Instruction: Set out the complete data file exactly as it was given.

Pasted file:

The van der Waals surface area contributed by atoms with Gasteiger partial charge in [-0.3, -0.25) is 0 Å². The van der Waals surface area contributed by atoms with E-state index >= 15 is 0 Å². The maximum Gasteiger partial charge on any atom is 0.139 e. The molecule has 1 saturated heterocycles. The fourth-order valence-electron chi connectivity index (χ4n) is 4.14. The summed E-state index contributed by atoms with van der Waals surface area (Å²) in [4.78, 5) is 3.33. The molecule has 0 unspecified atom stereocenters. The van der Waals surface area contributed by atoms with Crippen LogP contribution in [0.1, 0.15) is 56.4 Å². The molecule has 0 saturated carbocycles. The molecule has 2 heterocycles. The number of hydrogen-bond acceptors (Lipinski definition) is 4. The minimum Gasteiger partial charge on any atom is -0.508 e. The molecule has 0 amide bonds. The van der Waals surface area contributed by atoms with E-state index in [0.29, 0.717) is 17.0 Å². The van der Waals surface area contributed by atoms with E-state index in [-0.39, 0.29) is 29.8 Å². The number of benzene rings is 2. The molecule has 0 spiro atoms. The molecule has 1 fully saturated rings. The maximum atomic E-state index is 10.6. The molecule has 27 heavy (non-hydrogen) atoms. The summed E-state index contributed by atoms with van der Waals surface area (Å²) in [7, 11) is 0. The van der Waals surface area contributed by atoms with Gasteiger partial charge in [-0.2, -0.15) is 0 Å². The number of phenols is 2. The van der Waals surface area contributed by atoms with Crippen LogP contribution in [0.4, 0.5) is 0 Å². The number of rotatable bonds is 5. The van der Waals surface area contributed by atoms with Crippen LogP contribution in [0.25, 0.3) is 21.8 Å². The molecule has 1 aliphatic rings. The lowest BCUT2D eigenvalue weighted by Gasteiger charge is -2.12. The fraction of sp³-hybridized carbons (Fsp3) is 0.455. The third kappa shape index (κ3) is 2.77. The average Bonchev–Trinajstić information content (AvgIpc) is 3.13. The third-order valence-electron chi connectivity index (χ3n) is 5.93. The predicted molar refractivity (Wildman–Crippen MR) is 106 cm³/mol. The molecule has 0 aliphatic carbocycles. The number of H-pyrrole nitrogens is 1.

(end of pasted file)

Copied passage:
The van der Waals surface area contributed by atoms with Gasteiger partial charge in [-0.3, -0.25) is 0 Å². The van der Waals surface area contributed by atoms with E-state index >= 15 is 0 Å². The maximum Gasteiger partial charge on any atom is 0.139 e. The molecule has 1 saturated heterocycles. The fourth-order valence-electron chi connectivity index (χ4n) is 4.14. The summed E-state index contributed by atoms with van der Waals surface area (Å²) in [4.78, 5) is 3.33. The molecule has 0 unspecified atom stereocenters. The van der Waals surface area contributed by atoms with Crippen LogP contribution in [0.1, 0.15) is 56.4 Å². The molecule has 0 saturated carbocycles. The molecule has 2 heterocycles. The number of hydrogen-bond acceptors (Lipinski definition) is 4. The minimum Gasteiger partial charge on any atom is -0.508 e. The molecule has 0 amide bonds. The van der Waals surface area contributed by atoms with E-state index in [0.29, 0.717) is 17.0 Å². The van der Waals surface area contributed by atoms with E-state index in [-0.39, 0.29) is 29.8 Å². The number of benzene rings is 2. The molecule has 0 spiro atoms. The molecule has 1 fully saturated rings. The maximum atomic E-state index is 10.6. The molecule has 27 heavy (non-hydrogen) atoms. The summed E-state index contributed by atoms with van der Waals surface area (Å²) in [7, 11) is 0. The van der Waals surface area contributed by atoms with Gasteiger partial charge in [-0.2, -0.15) is 0 Å². The number of phenols is 2. The van der Waals surface area contributed by atoms with Crippen LogP contribution in [0.4, 0.5) is 0 Å². The number of rotatable bonds is 5. The van der Waals surface area contributed by atoms with Crippen LogP contribution in [0.25, 0.3) is 21.8 Å². The molecule has 1 aliphatic rings. The lowest BCUT2D eigenvalue weighted by Gasteiger charge is -2.12. The fraction of sp³-hybridized carbons (Fsp3) is 0.455. The third kappa shape index (κ3) is 2.77. The average Bonchev–Trinajstić information content (AvgIpc) is 3.13. The third-order valence-electron chi connectivity index (χ3n) is 5.93. The predicted molar refractivity (Wildman–Crippen MR) is 106 cm³/mol. The molecule has 0 aliphatic carbocycles. The number of H-pyrrole nitrogens is 1.